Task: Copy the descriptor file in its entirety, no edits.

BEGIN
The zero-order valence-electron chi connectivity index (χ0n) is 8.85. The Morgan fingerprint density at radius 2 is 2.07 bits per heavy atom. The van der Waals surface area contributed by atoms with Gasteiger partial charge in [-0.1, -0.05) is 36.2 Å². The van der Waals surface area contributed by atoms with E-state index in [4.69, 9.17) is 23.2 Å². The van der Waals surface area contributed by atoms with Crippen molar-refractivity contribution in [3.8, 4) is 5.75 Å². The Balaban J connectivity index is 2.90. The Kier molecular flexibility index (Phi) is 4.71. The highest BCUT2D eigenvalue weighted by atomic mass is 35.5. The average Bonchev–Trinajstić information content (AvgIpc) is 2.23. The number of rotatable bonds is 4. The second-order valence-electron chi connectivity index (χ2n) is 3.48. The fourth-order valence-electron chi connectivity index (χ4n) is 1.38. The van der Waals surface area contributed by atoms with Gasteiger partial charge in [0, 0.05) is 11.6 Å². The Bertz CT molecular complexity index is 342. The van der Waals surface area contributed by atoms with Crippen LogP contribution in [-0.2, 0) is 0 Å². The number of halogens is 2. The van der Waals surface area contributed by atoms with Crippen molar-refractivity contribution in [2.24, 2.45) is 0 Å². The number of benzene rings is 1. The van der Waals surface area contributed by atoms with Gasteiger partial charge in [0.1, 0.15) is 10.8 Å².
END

The zero-order valence-electron chi connectivity index (χ0n) is 8.85. The Morgan fingerprint density at radius 2 is 2.07 bits per heavy atom. The van der Waals surface area contributed by atoms with Gasteiger partial charge in [-0.1, -0.05) is 36.2 Å². The van der Waals surface area contributed by atoms with E-state index in [4.69, 9.17) is 23.2 Å². The van der Waals surface area contributed by atoms with Crippen molar-refractivity contribution in [3.8, 4) is 5.75 Å². The Balaban J connectivity index is 2.90. The Kier molecular flexibility index (Phi) is 4.71. The highest BCUT2D eigenvalue weighted by atomic mass is 35.5. The average Bonchev–Trinajstić information content (AvgIpc) is 2.23. The number of rotatable bonds is 4. The second-order valence-electron chi connectivity index (χ2n) is 3.48. The fourth-order valence-electron chi connectivity index (χ4n) is 1.38. The van der Waals surface area contributed by atoms with Gasteiger partial charge in [0, 0.05) is 11.6 Å². The Bertz CT molecular complexity index is 342. The van der Waals surface area contributed by atoms with Crippen LogP contribution in [-0.2, 0) is 0 Å². The number of halogens is 2. The van der Waals surface area contributed by atoms with Crippen molar-refractivity contribution in [2.24, 2.45) is 0 Å². The number of benzene rings is 1. The van der Waals surface area contributed by atoms with Gasteiger partial charge in [0.1, 0.15) is 10.8 Å².